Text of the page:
NY Times on Gov. Brown

 

Sunday’s New York Times editorial page featured this column from Maureen Dowd based on an interview with Governor Jerry Brown in Anaheim.  Dowd’s wit and insight certainly come through, but as I read Brown’s quotes, I constantly wonder, “why didn’t Arnold say this? Why didn’t Arnold do this?”

Some excerpts from the inteview: ”

The shock of dark hair is gone, but Jerry Brown is still Jerry Brown. The prickliness, bluntness, questioning, calculating. That against-the-grain attitude; disdain for materialism, emptiness and politics as usual; that Jesuit-Buddhist outlook.

And yet, Jerry Brown is very different. The Howard Beale rants have become amiable riffs. Instead of tossing off insults, as when he called the Clintons the Bonnie and Clyde of American politics, he offers dry wit. He is less coiled.

“I’m very happy,” he says, adding with a grin, “I have a wife.”

In the old days, he tried to get people to accept their limits when they didn’t think there were limits; now that they’ve learned the hard way that there are, his gospel sells well.

Once, he baked in existential estrangement, opportunistically tilting at authority figures — challenging the leaders of his party and bristling at the large shadow of his charming Irish Catholic dad, Pat Brown, California’s governor in the ’60s.

He knows there were sins of arrogance. “The first time, most of the legislators were all older than me,” recalls the governor, who is trim and energetic at 72. “I was on the warpath against corruption, and the politicians took it like I was against them, which to some extent —” He trails off, then picks up: “I thought I knew a lot, but obviously 30 years later, I know a hell of a lot more.”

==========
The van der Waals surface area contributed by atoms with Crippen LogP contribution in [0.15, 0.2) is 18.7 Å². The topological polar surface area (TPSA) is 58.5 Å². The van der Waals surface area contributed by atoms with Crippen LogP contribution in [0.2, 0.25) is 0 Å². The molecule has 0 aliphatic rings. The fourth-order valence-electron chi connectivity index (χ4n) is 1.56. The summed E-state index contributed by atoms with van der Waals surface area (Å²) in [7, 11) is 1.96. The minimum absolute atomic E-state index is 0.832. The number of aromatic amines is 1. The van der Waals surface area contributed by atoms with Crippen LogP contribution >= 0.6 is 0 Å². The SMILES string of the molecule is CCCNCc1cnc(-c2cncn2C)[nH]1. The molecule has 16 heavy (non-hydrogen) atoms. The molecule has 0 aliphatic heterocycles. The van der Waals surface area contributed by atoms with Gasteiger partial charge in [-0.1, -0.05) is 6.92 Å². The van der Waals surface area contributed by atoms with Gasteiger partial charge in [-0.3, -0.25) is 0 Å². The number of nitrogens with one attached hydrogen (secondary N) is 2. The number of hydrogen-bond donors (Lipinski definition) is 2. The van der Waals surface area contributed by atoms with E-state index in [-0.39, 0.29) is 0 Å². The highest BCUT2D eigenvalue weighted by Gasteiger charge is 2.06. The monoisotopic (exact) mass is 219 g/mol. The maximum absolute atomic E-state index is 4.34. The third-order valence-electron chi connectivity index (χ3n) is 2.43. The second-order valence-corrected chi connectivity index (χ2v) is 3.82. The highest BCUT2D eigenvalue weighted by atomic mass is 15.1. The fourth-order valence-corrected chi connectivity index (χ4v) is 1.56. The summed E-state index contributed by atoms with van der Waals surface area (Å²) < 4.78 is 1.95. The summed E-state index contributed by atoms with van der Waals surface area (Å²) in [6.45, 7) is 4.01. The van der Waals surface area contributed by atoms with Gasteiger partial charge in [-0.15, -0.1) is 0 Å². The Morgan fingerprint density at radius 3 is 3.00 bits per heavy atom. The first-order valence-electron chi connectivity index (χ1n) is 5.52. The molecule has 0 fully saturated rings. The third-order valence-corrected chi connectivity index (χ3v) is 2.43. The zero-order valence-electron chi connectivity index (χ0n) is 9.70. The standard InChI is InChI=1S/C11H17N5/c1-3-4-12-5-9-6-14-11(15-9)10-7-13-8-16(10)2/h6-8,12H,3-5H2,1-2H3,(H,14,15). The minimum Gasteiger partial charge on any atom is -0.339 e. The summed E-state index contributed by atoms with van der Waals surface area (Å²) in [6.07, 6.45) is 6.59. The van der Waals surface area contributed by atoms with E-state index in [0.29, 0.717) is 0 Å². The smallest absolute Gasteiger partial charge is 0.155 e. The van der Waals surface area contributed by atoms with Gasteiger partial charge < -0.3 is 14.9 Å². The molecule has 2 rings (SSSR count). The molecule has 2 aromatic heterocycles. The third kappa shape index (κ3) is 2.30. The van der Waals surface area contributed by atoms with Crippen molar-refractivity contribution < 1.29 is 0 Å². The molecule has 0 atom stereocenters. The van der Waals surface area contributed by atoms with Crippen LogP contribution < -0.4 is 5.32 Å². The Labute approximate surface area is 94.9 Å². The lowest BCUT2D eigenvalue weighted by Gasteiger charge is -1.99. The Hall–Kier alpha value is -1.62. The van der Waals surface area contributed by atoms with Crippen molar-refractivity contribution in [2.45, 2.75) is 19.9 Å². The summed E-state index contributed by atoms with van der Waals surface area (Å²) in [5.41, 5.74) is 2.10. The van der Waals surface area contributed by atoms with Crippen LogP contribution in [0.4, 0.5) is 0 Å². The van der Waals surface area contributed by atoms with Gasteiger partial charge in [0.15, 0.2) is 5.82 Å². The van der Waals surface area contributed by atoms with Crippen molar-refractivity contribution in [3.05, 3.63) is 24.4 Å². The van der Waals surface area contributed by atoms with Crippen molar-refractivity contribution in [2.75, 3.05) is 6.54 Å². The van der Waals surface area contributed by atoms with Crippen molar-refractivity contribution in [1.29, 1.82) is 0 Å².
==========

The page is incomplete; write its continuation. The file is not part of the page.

And Dowd’s key observation appears in the middle of her column:

“If the legislators approve his plan, a mix of spending cuts and tax extensions, the big test will be a referendum on it in June. If his plan passes, California could become the laboratory for how to do things right, the anti-Wisconsin. It is remarkable to watch the governors on two coasts, Brown and Andrew Cuomo, both sons of iconic liberal governors, boldly go against the grain to do what works today. They are eliminating or reforming many of their dads’ hallmark programs.”

To wit, Republicans are steadfast in not allowing the plan to come before a vote of the people.  What are they afraid of? Actually Democracy at play?

  4 comments for “NY Times on Gov. Brown

  1. junior
    March 7, 2011 at 1:53 pm

    “What are they afraid of? Actually Democracy at play?”

    Last I heard Dan – the US and California were republics – has something changed?

    • March 8, 2011 at 8:42 am

      you mean the same folks that pushed the recall of Gray Davis in 2003 citing the power of the people? You can’t have it both ways here Junior. Republicans are scared to death that the voters are going to go over their heads and vote for a balanced and responsible way to right the state’s ship through a combination of tax increases and spending cuts. No one is going to be happy about it but we’re not going to get there through spending cuts alone. Let the people decide.

      • junior
        March 8, 2011 at 12:38 pm

        “you mean the same folks that pushed the recall of Gray Davis in 2003 citing the power of the people?”

        We may have found some common ground here Dan. You may be surprised, but I agree with you that if the same process that was used to recall Davis is adhered to – (petition of and by the voters) then by all means have your vote for higher taxes.

  2. junior
    March 7, 2011 at 2:04 pm

    “.. as I read Brown’s quotes, I constantly wonder, “why didn’t Arnold say this? Why didn’t Arnold do this?”

    Maybe it was the $140 million the CTA spent to quash Arnold’s reforms.

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